Thursday, July 5:
Yesterday the men took out a maple tree behind the woodshed. It was a big tree, over forty feet in height, and it was leaning heavily toward the house; moreover, on inspection it was found to be riddled with insects, and dying. On top of that it was right in the spot they had chosen to build the new and as yet in the planning stages summer kitchen. So it had to go.
The problem was, out of the three hundred and sixty degrees in which it might fall, only about sixty of them would be anything short of a really bad idea. The tree was so close to the house – less than twenty feet – that almost half the possible arc it could occupy in falling would do serious damage to our home. Most of that arc would also include the woodshed, which, while not as important as the house, has served and is serving us well, and we would like to keep things that way. To the east there was a large ash tree in which the condemned tree could hang up and leave us with a cocked cannon. And to the west is the power line that serves the house. Only if it fell due south could that maple tree fall unregretted, and the tree leaned heavily to the north.
Obviously, time to call in the professionals.
So, obviously, we did nothing of the kind.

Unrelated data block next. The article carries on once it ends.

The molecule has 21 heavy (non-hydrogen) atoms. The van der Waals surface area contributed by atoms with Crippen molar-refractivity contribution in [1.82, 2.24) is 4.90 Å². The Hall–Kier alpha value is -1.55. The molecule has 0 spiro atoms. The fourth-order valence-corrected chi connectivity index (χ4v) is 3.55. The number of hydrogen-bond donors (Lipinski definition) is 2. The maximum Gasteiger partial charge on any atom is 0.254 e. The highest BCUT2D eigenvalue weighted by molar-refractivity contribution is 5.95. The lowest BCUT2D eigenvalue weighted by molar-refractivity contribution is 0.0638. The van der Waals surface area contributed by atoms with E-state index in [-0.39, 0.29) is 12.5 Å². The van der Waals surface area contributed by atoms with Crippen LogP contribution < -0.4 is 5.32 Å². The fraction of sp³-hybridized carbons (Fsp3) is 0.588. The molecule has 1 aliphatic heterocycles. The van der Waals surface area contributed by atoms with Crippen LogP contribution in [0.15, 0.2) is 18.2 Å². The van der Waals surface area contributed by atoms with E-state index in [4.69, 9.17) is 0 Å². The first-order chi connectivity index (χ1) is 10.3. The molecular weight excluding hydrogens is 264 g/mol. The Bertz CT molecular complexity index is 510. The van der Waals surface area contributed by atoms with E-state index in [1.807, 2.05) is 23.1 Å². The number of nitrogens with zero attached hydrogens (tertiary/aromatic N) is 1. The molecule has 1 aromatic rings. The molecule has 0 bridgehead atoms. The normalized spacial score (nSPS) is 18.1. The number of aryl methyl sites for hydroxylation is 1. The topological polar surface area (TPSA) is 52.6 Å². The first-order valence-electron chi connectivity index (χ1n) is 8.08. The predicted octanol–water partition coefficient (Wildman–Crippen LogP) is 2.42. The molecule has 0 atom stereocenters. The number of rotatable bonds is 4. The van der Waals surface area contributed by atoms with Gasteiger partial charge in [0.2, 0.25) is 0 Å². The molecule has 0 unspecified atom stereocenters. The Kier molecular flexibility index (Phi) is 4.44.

The project took all day. There comes a point when you are talking yourself into believing you can do something difficult when you cease to believe you really can. Around here it usually comes just after the point where we have so committed ourselves to the course of action that there is no drawing back. From breakfast onward the men – ranging in age from sixteen, too young to know what’s impossible, to fifty-two, too old to admit it – talked the project through step-by-step. Each time they took a step – like sending one another up the aluminum extension ladder to a crotch twenty-some feet in the air, just to check things out – they had to reassess the next step, and the next. The plan for taking out the tree must have had several incarnations.
They shot arrows over branches and drew up lengths of wide webbing of the kind used to secure loads on semi trucks. They hacked away branches with axe and machete. They secured things with chain before they cut them away, and then lowered them to the ground. Sometimes dead branches came down on the woodshed roof with a loud bang. They finally got the tree all wrapped in restraints and then, attatching it with winches to a tree forty feet behind and forty feet below it, they notched it, kerfed it, and drew up on the winches. Loud reports like gunshots, groans, warning shouts, and over it went.
God alone knows why it didn’t take a giant leap and knock a hole in the side of the house, but it didn’t. Come to think of it, God isn’t the only one Who knows, because all those men thinking together had the thing pretty well figured out. Anyway, it worked. The tree dropped right where they wanted it.
We who had taken to the garden and were weeding to keep fear at bay, sent up prayers of thanksgiving when the tree crashed down and went up the hill to make dinner.